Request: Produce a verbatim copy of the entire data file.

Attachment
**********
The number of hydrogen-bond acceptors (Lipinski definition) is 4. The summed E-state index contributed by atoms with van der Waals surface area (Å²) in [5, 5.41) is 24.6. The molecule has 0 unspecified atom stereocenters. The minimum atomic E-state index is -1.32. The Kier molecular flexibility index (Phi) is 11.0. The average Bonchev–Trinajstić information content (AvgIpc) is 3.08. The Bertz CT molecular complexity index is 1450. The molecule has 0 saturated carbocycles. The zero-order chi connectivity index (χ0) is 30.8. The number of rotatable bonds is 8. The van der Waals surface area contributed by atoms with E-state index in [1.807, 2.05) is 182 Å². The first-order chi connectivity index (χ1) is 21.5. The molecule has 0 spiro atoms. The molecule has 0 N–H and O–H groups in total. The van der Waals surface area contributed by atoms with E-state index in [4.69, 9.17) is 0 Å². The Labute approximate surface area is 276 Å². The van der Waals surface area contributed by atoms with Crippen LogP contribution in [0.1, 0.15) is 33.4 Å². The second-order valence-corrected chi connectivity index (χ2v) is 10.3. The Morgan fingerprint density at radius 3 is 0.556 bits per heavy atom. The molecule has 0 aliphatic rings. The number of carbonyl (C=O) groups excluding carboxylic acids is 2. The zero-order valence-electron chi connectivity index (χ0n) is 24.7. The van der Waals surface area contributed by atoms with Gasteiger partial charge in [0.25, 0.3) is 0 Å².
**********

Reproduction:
The number of hydrogen-bond acceptors (Lipinski definition) is 4. The summed E-state index contributed by atoms with van der Waals surface area (Å²) in [5, 5.41) is 24.6. The molecule has 0 unspecified atom stereocenters. The minimum atomic E-state index is -1.32. The Kier molecular flexibility index (Phi) is 11.0. The average Bonchev–Trinajstić information content (AvgIpc) is 3.08. The Bertz CT molecular complexity index is 1450. The molecule has 0 saturated carbocycles. The zero-order chi connectivity index (χ0) is 30.8. The number of rotatable bonds is 8. The van der Waals surface area contributed by atoms with E-state index in [1.807, 2.05) is 182 Å². The first-order chi connectivity index (χ1) is 21.5. The molecule has 0 spiro atoms. The molecule has 0 N–H and O–H groups in total. The van der Waals surface area contributed by atoms with E-state index in [4.69, 9.17) is 0 Å². The Labute approximate surface area is 276 Å². The van der Waals surface area contributed by atoms with Crippen LogP contribution in [0.1, 0.15) is 33.4 Å². The second-order valence-corrected chi connectivity index (χ2v) is 10.3. The Morgan fingerprint density at radius 3 is 0.556 bits per heavy atom. The molecule has 0 aliphatic rings. The number of carbonyl (C=O) groups excluding carboxylic acids is 2. The zero-order valence-electron chi connectivity index (χ0n) is 24.7. The van der Waals surface area contributed by atoms with Gasteiger partial charge in [0.25, 0.3) is 0 Å².